Noah Roehl grew up smack-dab in the middle of Wolf Nation, hanging out with dad Tom as he coached high school football and youth basketball.

Later, Noah went on to be an accomplished athlete in his own right, before launching successful alumni basketball and football tournaments to raise scholarship money and honor his late father.

As someone who was on the inside for three decades, he is uniquely qualified to issue his appraisals of his fellow Wolf athletes.

While he’s too young to have seen CHS greats of the past like Jeff Stone or Judy Marti, and adult life kept him from having a front-row seat to recent supernovas such as Makana Stone and Hunter Smith, Roehl comes out swinging in his appraisals.

David … how dare you ask us to comment in such a subjective way.

We hate/love following our favorite sports blog and would never dare to respond to such a arbitrary ranking.

How do you rank Jordan vs LeBron … are they going to face off in a one vs one game? I only dream of it.

I will definitely participate in your ranking, lol.

Based just on athleticism — strength, fitness, agility and the ability to synchronize movements to accomplish a feat better than others … not necessarily leadership or other aspects that can make a team player great.

From the 30+ years I was plugged in:


1) Ian Barron
2) Mike Bagby
3) Peter Petrov
4) Gavin Keohane
5) Todd Brown
6) Greg White
7) Ford brothers – Tony and David (before my time but heard stories)
8) Ian Smith
9) Tyler King
10) Rich Wilson
11) Casey Larson
12) Todd Smith


1) Novi Barron
2) Ashley Ellsworth-Bagby
3) Marlene Grasser (before my time but heard stories)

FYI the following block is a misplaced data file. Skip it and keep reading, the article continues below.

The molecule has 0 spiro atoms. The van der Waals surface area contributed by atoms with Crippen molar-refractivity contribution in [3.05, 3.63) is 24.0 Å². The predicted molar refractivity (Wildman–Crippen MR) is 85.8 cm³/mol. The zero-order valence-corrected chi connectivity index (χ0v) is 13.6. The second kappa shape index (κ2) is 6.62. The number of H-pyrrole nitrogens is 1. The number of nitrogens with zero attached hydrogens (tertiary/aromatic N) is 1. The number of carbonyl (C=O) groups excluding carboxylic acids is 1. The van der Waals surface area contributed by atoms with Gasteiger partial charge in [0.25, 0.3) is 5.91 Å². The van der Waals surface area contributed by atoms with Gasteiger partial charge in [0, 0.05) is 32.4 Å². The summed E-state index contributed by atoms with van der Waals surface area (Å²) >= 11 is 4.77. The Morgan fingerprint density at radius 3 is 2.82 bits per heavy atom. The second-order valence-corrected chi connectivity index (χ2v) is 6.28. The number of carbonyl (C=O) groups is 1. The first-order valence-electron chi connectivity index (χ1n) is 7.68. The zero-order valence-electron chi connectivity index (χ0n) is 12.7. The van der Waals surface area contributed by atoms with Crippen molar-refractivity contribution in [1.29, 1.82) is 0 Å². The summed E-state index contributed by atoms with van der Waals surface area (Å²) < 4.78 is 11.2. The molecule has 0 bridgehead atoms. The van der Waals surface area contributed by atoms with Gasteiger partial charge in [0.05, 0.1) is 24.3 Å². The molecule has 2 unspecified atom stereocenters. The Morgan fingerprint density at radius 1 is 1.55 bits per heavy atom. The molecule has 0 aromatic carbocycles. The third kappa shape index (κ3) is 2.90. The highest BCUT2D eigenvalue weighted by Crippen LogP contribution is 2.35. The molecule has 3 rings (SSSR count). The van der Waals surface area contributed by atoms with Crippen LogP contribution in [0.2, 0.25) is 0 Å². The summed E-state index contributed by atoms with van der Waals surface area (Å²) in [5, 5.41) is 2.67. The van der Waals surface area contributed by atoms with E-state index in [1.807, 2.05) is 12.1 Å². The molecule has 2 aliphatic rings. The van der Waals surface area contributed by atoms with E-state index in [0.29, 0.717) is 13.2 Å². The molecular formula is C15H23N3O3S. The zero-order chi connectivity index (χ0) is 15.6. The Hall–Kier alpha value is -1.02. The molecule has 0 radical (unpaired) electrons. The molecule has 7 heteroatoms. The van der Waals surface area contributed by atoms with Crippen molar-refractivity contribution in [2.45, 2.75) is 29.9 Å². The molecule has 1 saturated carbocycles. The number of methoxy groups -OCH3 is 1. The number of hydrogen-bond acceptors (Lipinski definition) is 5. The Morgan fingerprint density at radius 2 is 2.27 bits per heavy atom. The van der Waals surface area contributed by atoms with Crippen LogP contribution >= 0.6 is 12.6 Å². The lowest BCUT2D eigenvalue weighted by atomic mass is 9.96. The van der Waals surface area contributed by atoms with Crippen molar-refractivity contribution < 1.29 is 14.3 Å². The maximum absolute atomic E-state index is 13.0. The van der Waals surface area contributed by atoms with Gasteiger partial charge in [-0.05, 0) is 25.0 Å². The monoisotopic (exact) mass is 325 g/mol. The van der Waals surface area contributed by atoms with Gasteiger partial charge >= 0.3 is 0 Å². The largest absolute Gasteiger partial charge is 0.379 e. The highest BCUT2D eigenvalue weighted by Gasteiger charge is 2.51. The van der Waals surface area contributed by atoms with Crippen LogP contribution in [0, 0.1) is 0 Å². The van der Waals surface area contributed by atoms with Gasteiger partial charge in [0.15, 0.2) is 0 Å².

4) Yashmeen Knox
5) Tina Lyness
6) Brianne King
7) Joli Smith
8) Emily Vracin
9) Amy Mouw
10) Corinne Gaddis
11) Kara Warder
12) Megan Smith

Some athletes only played one sport, but, in my opinion, their athleticism would have transferred to other sports easily, had they chosen to play.

Sorry, not sorry, if you didn’t make my arbitrary list of the best “athletes” I might have seen or heard about in the brief time window I covered.

Plenty of great athletes have come through Coupeville High School over the years and many went on to achieve greatness in college and beyond.

I know there are a few that probably should be on the list from the past 5+ years, I just don’t know enough to make an arbitrary guess.

Dang it, I would also added Matt Helm to this. I think he was more athletic than he seemed.

As I was thinking about this, I think I probably missed Brad Sherman, too. Probably makes the cut before Helm, maybe sneaks in around 10th on my list.

DANG IT, I guess I will add (brother) Virgil (Roehl) to this list too. Going to be an awkward Thanksgiving now…

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   A parade will be held Aug. 5 to celebrate Jean Sherman’s 100th birthday. (Photo courtesy Marilyn Clay)

The legend will be cruising through town.

Jean Sherman, a trailblazer in female athletics in Coupeville, played long before Title IX was a reality.

As she hits the big 1-0-0 next month, local fans will get a chance to celebrate her life and accomplishments.

Sherman will be feted with a parade Sunday, Aug. 5, which will wrap up at Coupeville Town Park around noon.

She’ll be riding in the back of a convertible, allowing her many fans to greet her while she rides in style.

Cake will be on the menu, and a concert at the park will cap the festivities.

The parade is being planned by daughter Marilyn (Sherman) Clay.

“This (parade), in my mind, will allow her to see a LOT of people in a short time, and perhaps they can give her a card to read after, and not exhaust her,” Clay said. “She LOVES seeing people, and has great health and her mind is very sharp.

“Even if you don’t know her, please feel free to come,” Clay added. “I think it’s going to be a blast!”